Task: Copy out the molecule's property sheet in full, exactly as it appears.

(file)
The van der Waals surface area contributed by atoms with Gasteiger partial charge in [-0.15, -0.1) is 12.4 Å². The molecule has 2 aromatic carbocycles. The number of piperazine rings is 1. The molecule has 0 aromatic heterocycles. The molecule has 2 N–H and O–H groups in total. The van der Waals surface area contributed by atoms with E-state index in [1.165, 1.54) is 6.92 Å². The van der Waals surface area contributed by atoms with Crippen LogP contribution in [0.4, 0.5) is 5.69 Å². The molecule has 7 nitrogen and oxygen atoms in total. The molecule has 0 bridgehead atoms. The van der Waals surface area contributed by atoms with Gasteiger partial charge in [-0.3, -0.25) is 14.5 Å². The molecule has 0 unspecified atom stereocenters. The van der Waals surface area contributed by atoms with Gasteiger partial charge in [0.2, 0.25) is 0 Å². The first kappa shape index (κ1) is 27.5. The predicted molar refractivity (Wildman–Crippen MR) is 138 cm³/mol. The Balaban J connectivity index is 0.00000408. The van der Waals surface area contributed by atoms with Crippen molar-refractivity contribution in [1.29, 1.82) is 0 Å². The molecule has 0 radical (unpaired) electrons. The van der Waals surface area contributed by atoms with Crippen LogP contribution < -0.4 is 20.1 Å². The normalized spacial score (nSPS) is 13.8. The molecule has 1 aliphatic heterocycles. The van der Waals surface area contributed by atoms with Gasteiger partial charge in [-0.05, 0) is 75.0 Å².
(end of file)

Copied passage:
The van der Waals surface area contributed by atoms with Gasteiger partial charge in [-0.15, -0.1) is 12.4 Å². The molecule has 2 aromatic carbocycles. The number of piperazine rings is 1. The molecule has 0 aromatic heterocycles. The molecule has 2 N–H and O–H groups in total. The van der Waals surface area contributed by atoms with E-state index in [1.165, 1.54) is 6.92 Å². The van der Waals surface area contributed by atoms with Crippen LogP contribution in [0.4, 0.5) is 5.69 Å². The molecule has 7 nitrogen and oxygen atoms in total. The molecule has 0 bridgehead atoms. The van der Waals surface area contributed by atoms with Gasteiger partial charge in [-0.3, -0.25) is 14.5 Å². The molecule has 0 unspecified atom stereocenters. The van der Waals surface area contributed by atoms with Gasteiger partial charge in [0.2, 0.25) is 0 Å². The first kappa shape index (κ1) is 27.5. The predicted molar refractivity (Wildman–Crippen MR) is 138 cm³/mol. The Balaban J connectivity index is 0.00000408. The van der Waals surface area contributed by atoms with Crippen molar-refractivity contribution in [1.29, 1.82) is 0 Å². The molecule has 0 radical (unpaired) electrons. The van der Waals surface area contributed by atoms with Crippen LogP contribution < -0.4 is 20.1 Å². The normalized spacial score (nSPS) is 13.8. The molecule has 1 aliphatic heterocycles. The van der Waals surface area contributed by atoms with Gasteiger partial charge in [-0.05, 0) is 75.0 Å².